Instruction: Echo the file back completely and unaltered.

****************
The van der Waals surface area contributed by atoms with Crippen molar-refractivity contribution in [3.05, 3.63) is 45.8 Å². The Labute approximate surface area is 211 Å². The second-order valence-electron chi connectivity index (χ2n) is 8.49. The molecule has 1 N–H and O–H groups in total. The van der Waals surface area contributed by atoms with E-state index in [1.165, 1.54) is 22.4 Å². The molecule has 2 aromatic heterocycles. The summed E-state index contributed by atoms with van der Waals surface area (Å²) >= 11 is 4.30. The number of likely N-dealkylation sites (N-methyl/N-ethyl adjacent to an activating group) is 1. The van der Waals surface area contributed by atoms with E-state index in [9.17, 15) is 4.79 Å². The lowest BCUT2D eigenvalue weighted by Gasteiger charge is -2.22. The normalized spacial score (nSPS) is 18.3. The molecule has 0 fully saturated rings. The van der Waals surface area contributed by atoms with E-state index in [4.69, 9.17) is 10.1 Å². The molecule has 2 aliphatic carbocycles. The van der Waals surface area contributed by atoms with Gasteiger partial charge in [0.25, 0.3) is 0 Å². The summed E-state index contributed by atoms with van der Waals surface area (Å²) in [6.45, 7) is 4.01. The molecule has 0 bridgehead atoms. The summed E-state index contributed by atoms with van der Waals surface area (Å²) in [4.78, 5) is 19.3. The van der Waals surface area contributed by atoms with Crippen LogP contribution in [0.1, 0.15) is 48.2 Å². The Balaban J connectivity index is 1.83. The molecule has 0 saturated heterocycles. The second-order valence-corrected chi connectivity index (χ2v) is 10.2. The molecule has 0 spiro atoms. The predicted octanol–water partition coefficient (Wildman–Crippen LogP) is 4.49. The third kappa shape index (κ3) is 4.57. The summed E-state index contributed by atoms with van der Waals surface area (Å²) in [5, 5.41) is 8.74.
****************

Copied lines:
The van der Waals surface area contributed by atoms with Crippen molar-refractivity contribution in [3.05, 3.63) is 45.8 Å². The Labute approximate surface area is 211 Å². The second-order valence-electron chi connectivity index (χ2n) is 8.49. The molecule has 1 N–H and O–H groups in total. The van der Waals surface area contributed by atoms with E-state index in [1.165, 1.54) is 22.4 Å². The molecule has 2 aromatic heterocycles. The summed E-state index contributed by atoms with van der Waals surface area (Å²) >= 11 is 4.30. The number of likely N-dealkylation sites (N-methyl/N-ethyl adjacent to an activating group) is 1. The van der Waals surface area contributed by atoms with E-state index in [9.17, 15) is 4.79 Å². The lowest BCUT2D eigenvalue weighted by Gasteiger charge is -2.22. The normalized spacial score (nSPS) is 18.3. The molecule has 0 fully saturated rings. The van der Waals surface area contributed by atoms with E-state index in [4.69, 9.17) is 10.1 Å². The molecule has 2 aliphatic carbocycles. The van der Waals surface area contributed by atoms with Gasteiger partial charge in [0.25, 0.3) is 0 Å². The summed E-state index contributed by atoms with van der Waals surface area (Å²) in [6.45, 7) is 4.01. The molecule has 0 bridgehead atoms. The summed E-state index contributed by atoms with van der Waals surface area (Å²) in [4.78, 5) is 19.3. The van der Waals surface area contributed by atoms with Crippen LogP contribution in [0.1, 0.15) is 48.2 Å². The Balaban J connectivity index is 1.83. The molecule has 0 saturated heterocycles. The second-order valence-corrected chi connectivity index (χ2v) is 10.2. The molecule has 0 spiro atoms. The predicted octanol–water partition coefficient (Wildman–Crippen LogP) is 4.49. The third kappa shape index (κ3) is 4.57. The summed E-state index contributed by atoms with van der Waals surface area (Å²) in [5, 5.41) is 8.74.